Keith Gessen's first novel, All the Sad Young Literary Men, centers on three young men, recent college graduates, filled with the angst of looming adulthood. Mark fights the temptation of free library internet porn. Sam struggles with his novel, the first great Zionist epic. Self-Googler Keith draws and redraws the political-is-personal line to varying degrees of success (he proposes to his girlfriend in the heady moments following Al Gore's presumptive win of the 2000 elections only to suffer from proposer's remorse when the election is called back). The characters' self-indulgence could easily grow annoying if it weren't clear that Gessen is well aware of it. The result is a narrative that rings true with the moral and social grapplings of the educated (dare I say "elitist") set, sad as that might be. The humor is understated and ironic in a way that is appropriate to our post-Seinfeld era. In one particularly funny scene, Keith calls Google in an attempt to rectify his shrinking internet presence. The scene is an appropriate centerpiece for a book about young people trying to find a place for themselves in a tumultuous political landscape.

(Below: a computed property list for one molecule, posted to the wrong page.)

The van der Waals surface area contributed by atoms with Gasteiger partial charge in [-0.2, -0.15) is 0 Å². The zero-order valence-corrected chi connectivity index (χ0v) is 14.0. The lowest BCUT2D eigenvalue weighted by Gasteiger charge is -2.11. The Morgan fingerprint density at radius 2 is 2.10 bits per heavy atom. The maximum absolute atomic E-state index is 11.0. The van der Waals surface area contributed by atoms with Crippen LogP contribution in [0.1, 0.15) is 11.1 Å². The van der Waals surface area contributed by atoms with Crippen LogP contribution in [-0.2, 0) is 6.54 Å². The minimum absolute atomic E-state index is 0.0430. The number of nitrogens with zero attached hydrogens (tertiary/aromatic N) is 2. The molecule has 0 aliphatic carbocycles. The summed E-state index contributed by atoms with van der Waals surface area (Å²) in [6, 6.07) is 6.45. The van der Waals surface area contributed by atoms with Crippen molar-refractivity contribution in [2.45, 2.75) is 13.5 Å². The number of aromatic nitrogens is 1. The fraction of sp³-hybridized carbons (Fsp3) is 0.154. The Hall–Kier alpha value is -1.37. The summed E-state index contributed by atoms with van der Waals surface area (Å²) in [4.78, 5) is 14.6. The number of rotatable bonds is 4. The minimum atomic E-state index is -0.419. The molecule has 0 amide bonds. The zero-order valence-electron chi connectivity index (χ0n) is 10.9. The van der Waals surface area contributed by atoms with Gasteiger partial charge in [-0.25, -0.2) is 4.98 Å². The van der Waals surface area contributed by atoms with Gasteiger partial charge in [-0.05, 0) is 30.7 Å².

Tue., May 6, 7:30 p.m., 2008
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